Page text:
Comment by Richard Brasser (@richardbrasser) -

  27. Hey mark Cuban invest my Satellite Database Vent Cert Ecosystem Idea Ypiur$1 billion dollars in the cloud Computing Technology MobilevBankingvData centervwith Nasa Walmart $35 billion on BRT USPS Obamacare USPS Satellites mobile banking Hosted payload 344 Trillion Gigabyte Microsoft Google Cisco global web ports Oracle IBM generating over $1 trillion Satellite mobile Transaction s per day to beat Alibaba.com 1 online ecomnerce sales record on Wall st and bet that Ceo Bill Gates idea and my Satellute nasa Nfc mobile paymentbchip hosted payload day 9 billion dollars is the next Tech bubble We launch with Boeing Nasa Dish Via sat Ses skies match 212015. P.s Ceo leon pearson Black Renaissance Technology Bus13474427048.

    Comment by ceoleonpearson -

  28. The bubble described affects VC and Angels mostly – higher risk, illiquidity, and longer horizon are already baked into the investment logic. And these types of investments aren’t pegged to exchange indices as stocks/ETF’s so aren’t as pressured by comps.

    Comment by shanewhiteside -

  29. great post. Have you ever thought about posting on Medium? This article would get so much traffic on there.

    Comment by macmurda1 -

  30. Reblogged this on IJI Law and commented:
    Part Deux poses simple apropos questions on this score…

    Comment by iimrich -

  31. The next big tech company is kabotip.com, and yes it will be an app!

    Comment by truninja -

  32. Pingback: Mark Cuban is absolutely convinced we are in a tech bubble, and it’s worse than the last one – Quartz

  33. I tend not to listen to fame whores. Really, dude, if you want to be taken seriously, try not doing “reality” TV shows or “acting” in cheeezbal cable flicks. And stop shaving your chest, fat boy.

    Comment by Mark Allen -

  34. Pingback: DALLAS: Mark Cuban Explains Why Today’s Tech Bubble is Worse Than Bubble in 2000 | AlertXing

  35. Mark- have you made any investments in the legal cannabis space?

    Comment by H Goldberg (@MJCompliance) -

  36. Its all about greed, VCs seeing how much money they can make in the short term. I agree how many of the same kind of app/service/model is needed out there. And the fact VCs/investors are jumping on the same type of startup time after time is disturbing. Surely they cannot all have what it takes as everything is so similar. Its greed so that the top 1% get even richer while making it seem the rest will somehow benefit too. Its hard not to notice this upcoming bubble.

    Comment by Tilly Tubular -

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  41. Bubbles take a while to burst, and these are more “private” than the public housing bubble. But you’re right there is over investment in apps right now that don’t seem to work or have really bad business models.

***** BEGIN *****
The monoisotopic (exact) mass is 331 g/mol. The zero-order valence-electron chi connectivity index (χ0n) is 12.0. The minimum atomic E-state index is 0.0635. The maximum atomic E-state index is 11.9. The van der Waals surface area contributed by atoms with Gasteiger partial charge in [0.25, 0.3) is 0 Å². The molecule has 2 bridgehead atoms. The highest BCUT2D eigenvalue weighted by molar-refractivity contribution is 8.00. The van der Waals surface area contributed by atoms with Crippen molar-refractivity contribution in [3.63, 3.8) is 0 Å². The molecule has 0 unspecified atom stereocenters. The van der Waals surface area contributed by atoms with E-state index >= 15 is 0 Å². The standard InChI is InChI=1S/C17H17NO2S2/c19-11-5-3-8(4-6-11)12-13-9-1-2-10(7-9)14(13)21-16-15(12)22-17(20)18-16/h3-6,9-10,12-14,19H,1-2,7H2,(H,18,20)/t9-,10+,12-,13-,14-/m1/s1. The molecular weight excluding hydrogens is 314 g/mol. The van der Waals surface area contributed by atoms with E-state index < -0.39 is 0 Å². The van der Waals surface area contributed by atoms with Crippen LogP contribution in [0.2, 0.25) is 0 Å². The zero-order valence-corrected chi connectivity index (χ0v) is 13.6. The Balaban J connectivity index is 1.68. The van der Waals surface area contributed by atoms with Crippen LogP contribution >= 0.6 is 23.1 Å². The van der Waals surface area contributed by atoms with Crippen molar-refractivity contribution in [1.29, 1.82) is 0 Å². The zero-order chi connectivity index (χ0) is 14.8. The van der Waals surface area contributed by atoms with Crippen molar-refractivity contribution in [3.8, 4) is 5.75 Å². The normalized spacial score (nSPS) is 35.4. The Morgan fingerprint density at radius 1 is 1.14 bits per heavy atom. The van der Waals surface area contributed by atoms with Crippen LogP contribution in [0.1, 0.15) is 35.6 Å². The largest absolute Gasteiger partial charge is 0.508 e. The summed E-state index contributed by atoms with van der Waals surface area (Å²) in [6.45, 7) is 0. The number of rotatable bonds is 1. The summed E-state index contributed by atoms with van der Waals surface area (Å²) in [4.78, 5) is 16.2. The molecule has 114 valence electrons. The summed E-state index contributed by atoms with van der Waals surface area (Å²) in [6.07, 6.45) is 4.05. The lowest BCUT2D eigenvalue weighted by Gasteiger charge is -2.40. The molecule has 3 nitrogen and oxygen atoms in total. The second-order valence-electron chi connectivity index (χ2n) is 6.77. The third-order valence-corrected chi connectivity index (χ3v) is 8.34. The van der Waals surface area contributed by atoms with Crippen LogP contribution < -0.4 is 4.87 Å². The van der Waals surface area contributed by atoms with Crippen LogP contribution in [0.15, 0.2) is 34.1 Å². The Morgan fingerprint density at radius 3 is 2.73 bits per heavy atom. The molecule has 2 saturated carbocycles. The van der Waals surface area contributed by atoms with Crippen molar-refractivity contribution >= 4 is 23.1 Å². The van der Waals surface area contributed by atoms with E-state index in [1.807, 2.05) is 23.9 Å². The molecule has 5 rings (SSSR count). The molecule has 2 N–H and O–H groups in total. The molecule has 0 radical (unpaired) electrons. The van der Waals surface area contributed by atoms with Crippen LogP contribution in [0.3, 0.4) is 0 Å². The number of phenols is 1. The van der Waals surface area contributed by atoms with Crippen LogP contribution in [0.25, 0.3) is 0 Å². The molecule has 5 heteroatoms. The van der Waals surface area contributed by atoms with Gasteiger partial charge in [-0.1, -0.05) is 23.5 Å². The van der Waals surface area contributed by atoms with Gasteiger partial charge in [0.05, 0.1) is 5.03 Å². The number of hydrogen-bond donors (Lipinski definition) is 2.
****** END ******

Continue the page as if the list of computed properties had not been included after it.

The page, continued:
Comment by AlphaWolf -

  42. So there is an app bubble…

    Comment by coinnetwork (@coinnetwork) -

  43. Mark. Listened to you on CNBC at the closing bell and you mentioned that, although there is a private bubble in tech but the public is not in a bubble. Did you mean ” not yet” ?

    Comment by Djnverve Bekah Lynn -

  44. Don’t have an app…but how about a pitch for a game changing approach to feature animation?

    Avid Shark Tank viewer,



    Comment by Seth Kearsley -

  45. I use lots of apps, but all of them are free like the Internet. I love free.

    Comment by Sharon -

  46. I look at apps just like movies that everyday people invest in, it doesn’t matter how amazing the finished product is if you don’t know how to market it. Marketing is more important that the actual product, pet rock anyone?

    Comment by jaxsilverfox -

  47. you still should look at the amazing Wonder Funnel at wonderfunnel.com it is quite a product.

    Comment by david r tarver (@dave_tarver) -

  48. times that by all the other stupid app ideas that get pitched every day… significant number.

    On Thu, Mar 5, 2015 at 2:23 PM, Michael McCutcheon wrote:

    > Haha. Anyone who has any money (and I’m talking middle class money) and > knowledge of tech has been pitched an app and most likely invested some > time and money into trying their hand at the 1% market share pitch from > their buddys’ college kids who created an app to drop beer at the doors of > college frat houses uber model. Which obviously is being done but there has > to be 1000s of kids that tried models like this and got a few grand to do > it from friends and family. >

    Comment by Michael McCutcheon -

  49. Haha. Anyone who has any money (and I’m talking middle class money) and knowledge of tech has been pitched an app and most likely invested some time and money into trying their hand at the 1% market share pitch from their buddys’ college kids who created an app to drop beer at the doors of college frat houses uber model. Which obviously is being done but there has to be 1000s of kids that tried models like this and got a few grand to do it from friends and family.

    Comment by Michael McCutcheon -

  50. Also seeing incredible amounts of p2p and b2b lenders.. Losing money, and letting $LC consumers participate in investing online loans, $ONDK giving nonrecourse advances to small businesses . That looks like 2009 subprime disaster.

    Best, Jordan Feinstein


    Comment by stick33@aol.com -

  51. Another question might be, “what proportion of private investments are tied up in non-liquid opportunities such as those you describe?” Even if the the numbers to the questions you pose are large, the private nature of those investments limits their ability to affect the broader investment market when the bubble pops.

    Perhaps, the over-heated app investment market has siphoned off a significant amount of money that might otherwise be invested in traditional public stocks and which might return to public stocks once the app investment bubble bursts. If that’s the case, it would suggest traditional stocks are, as a group, undervalued by some factor, right?

    Though perhaps I’m simply inflating your claim. Your comment about the non SOES day trader population suggests that’s your point of comparison. Will this bubble be worse for its heavily invest participants than the tech bubble? I don’t know. But most of us aren’t part of that investment group and more concerned about the spillover effects on the broader market, where our retirement savings live.

    Comment by Rick Groves (@rgroves11) -

  52. Common!!! There’s got to be an App for that data Mark LOL !!!

    Comment by Christian Perlini -

  53. Pingback: Startups News / Why This Tech Bubble is Worse Than the Tech Bubble of 2000 – Part 2

  54. Reblogged this on Beechdey’s Weblog.

    Comment by beechdey -

  55. Isn’t this more a VC bubble?


    Comment by Andrew Byrnes -